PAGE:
Shattuck and the Enronettes Get a Payday Loan.

If you take nothing else away from this blog, heed this: Don't ever screw with Warren Buffet in matters financial. Never. Ever. Just don't do it. Really.

I came to this realization while looking at Constellation Energy's latest annual report. Constellation is the electricity provider of first and last resort here in Maryland. In 1999, they convinced the legislature to allow them to deregulate, but our rates were capped until 2006. As you might imagine, no real competition materialized, as was promised by Constellation in 1999, so they were able to reap the rewards of being a pseudo-monopoly via a 72% rate increase. Constellation's CEO, Mayo Shattuck III, used the profits to expand the Merchant Energy division of Constellation, which by all descriptions sounded like an Enron-styled energy trader. The outcome was readily foreseeable as evidenced in this excerpt from a 2006 Washington Post article regarding an aborted merger with FPL, ironically titled: Contrarian Shattuck Took Constellation To the Top.

"The biggest asset in these deals is the unregulated division and it is very clear, piecing together what's been said about this deal, that they will be using the two regulated utilities to basically underwrite their more risky but profitable merchant business," said Tyson Slocum, director of the energy program at Public Citizen. "What happens if their bets in the wholesale market turn sour?" Slocum said "I don't see anything that will shield customers of problems at the parent company." That could mean higher rates for consumers.

In August of 2008, the worldwide commodities bubble burst, causing prices to tumble. Constellation found itself with a hedge book that was deeply underwater, despite Shattuck's previous, Enron-like claims that they monitored risk closely. In fact, it might be more accurate to call it a speculation book because their derivative positions deteriorated sufficiently to make a credit downgrade a distinct possibility. In the event of a downgrade, Constellation would have had to increase its collateral under the terms of it's debt instruments. Unfortunately, Constellation couldn't borrow the funds required, forcing a fire sale. Enter Warren Buffet and his MidAmerican Energy Holdings Company.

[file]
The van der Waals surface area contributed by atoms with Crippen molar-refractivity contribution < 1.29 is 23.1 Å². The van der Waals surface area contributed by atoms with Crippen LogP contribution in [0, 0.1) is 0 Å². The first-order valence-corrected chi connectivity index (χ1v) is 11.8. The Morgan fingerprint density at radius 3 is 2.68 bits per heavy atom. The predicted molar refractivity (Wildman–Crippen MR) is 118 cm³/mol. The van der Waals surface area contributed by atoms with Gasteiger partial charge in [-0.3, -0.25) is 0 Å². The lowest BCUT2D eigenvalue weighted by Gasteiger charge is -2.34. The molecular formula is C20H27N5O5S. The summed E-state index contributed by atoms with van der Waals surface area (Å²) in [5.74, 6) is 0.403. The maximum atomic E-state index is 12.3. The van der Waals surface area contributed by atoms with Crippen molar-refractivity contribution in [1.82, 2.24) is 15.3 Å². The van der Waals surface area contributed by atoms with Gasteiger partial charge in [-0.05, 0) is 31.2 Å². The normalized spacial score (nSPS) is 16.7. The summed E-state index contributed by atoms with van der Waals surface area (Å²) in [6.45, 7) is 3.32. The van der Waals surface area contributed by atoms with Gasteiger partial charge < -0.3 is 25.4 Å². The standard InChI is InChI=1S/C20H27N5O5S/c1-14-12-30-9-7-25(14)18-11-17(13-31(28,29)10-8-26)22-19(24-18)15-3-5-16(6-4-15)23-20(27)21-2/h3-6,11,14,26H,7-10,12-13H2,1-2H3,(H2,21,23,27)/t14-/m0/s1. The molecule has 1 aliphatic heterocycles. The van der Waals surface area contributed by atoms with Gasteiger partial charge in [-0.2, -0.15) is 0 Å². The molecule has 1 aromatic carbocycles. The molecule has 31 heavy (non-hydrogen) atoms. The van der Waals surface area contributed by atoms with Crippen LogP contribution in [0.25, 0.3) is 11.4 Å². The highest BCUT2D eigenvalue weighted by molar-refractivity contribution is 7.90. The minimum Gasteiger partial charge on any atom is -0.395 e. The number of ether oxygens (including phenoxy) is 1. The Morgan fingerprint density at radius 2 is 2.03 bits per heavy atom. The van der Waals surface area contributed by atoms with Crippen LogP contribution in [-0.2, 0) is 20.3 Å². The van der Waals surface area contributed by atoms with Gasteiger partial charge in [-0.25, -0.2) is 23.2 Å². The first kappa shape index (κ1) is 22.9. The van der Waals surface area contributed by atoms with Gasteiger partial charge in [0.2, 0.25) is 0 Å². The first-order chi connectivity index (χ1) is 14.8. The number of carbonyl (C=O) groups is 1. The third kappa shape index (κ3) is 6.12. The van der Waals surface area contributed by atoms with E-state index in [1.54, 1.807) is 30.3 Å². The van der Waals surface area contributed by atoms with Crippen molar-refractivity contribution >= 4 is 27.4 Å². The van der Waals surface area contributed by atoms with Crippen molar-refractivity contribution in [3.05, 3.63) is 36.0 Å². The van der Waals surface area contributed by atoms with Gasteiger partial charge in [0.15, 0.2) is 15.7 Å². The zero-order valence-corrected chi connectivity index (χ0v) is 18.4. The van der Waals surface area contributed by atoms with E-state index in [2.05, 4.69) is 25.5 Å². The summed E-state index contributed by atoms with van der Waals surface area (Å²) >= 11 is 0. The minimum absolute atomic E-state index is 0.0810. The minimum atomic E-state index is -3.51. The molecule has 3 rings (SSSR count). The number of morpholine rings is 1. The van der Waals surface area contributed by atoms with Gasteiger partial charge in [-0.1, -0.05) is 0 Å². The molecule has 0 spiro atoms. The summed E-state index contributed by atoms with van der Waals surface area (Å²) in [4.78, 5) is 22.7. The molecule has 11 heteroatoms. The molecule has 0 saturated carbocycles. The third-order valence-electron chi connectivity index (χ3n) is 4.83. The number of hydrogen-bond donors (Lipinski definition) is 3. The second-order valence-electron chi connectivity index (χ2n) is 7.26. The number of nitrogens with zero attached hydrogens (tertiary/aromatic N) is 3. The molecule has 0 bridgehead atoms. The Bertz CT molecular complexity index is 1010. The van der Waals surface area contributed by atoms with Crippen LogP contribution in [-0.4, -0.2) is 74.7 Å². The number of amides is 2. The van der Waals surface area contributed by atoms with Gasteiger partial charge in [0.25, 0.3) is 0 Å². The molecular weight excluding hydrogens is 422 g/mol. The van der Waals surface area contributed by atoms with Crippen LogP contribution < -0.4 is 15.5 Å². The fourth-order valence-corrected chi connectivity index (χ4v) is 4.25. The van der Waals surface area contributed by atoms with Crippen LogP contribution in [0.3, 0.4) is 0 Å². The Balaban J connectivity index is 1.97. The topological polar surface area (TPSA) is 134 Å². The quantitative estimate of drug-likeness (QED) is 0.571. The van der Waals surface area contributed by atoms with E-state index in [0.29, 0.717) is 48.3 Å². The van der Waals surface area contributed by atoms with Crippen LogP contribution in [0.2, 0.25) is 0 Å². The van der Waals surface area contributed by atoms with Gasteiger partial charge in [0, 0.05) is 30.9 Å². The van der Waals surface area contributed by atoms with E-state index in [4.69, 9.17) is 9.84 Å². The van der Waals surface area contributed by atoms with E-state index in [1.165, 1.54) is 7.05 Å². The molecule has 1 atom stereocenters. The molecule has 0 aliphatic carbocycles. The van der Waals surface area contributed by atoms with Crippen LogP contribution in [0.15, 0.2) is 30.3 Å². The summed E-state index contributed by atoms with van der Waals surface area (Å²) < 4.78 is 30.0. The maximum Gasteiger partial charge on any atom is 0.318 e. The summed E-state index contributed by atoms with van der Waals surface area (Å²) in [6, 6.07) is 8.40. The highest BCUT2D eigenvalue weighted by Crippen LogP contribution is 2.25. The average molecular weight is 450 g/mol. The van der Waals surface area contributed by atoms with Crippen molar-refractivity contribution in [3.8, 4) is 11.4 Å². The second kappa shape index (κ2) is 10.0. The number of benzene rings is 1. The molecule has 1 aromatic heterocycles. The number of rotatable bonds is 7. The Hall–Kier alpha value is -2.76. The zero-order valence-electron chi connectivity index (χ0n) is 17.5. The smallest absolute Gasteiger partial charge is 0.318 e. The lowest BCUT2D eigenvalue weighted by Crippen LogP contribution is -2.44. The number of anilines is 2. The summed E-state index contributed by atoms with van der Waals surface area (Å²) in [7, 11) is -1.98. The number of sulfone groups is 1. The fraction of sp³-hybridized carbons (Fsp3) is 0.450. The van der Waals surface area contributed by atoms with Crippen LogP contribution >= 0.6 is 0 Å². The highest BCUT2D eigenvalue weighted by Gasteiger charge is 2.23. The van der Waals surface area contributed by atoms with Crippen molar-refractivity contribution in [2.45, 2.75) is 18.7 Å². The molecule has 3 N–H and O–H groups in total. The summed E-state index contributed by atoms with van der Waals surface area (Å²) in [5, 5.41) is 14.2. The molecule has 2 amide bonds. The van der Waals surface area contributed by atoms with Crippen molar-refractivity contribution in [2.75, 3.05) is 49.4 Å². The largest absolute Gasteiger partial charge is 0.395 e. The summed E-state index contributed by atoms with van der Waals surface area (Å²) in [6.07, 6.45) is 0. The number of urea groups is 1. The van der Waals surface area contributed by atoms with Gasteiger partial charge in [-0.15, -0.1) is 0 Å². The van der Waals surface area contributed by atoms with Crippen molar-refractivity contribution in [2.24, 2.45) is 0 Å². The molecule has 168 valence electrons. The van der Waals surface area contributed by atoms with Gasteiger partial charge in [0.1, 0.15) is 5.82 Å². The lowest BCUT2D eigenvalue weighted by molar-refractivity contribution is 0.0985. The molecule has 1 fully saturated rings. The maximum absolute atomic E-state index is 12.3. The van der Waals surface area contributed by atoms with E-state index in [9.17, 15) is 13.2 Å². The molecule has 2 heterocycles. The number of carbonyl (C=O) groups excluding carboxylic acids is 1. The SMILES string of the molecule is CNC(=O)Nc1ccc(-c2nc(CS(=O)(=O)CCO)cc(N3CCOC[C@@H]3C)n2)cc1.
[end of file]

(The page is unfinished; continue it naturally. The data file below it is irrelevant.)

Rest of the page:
On 9/18, MidAmerican tendered an offer of $26.50/share of CEG totalling $4.7B, with MidAmerican providing $1B upfront in exchange for preferred shares yielding 8%. This capital injection provided the liquidity required for Constellation cover its collateral obligations, essentially saving Shattuck and his ship of fools, but leaving Buffett as the new owner. On 12/17, Constellation declined MidAmerican's offer and accepted a more lucrative offer from √Člectricit√© de France (EDF) for 49.99% of Constellation's nuclear generating assets. Additionally, EDF wrote $2B in put options, expiring 12/31/2010, on unspecified generation assets and allowed Shattuck to transfer $700M in bad derivative bets into the joint venture between the companies. For very good reason, Buffet elected to terminate the agreement. Under MidAmerican's terms given in Constellation's 2008 10-k, they were required to provide the following consideration for breaking the deal:
1. $175M for a merger termination fee
2. 19,897,322 shares of common stock valued at $572.6M, which represents 9.99% of the outstanding shares.
3. $418M to make up for the 15.6M of common shares that couldn't be issued due to regulatory limitations.
4. $20M from 8% Interest on $1B in preferred stock for 90 days, until preferred converted to 14% Senior debt.
5. $5M from interest accrued on $1B Senior Note. Repaid 1/12/09.

Summing, Buffet received $175M+$572.6M+$418M+$20M+$5M=$1,190M=$1.19B for investing $1B for 115 days. Annualized that's a mindnumbing, breeches filling, 373%. Essentially, Constellation's shareholders would have been better off if Shattuck had taken the deed for Calvert Cliffs to the nearest pawn shop. Not to mention the 80% loss in value of the common shares that have been diluted by 9.9%, as a result of Shattuck's folly. That is a lot of screwing up, for any one person, yet Shattuck still has a job. Ultimately, the cost of Constellation's incompetence will be passed on to the captive ratepayers, since the Maryland Legislature has done little to stop them so far.


  1. If you are willing to share did you find a trade?

  2. Maybe. I'll post about it later.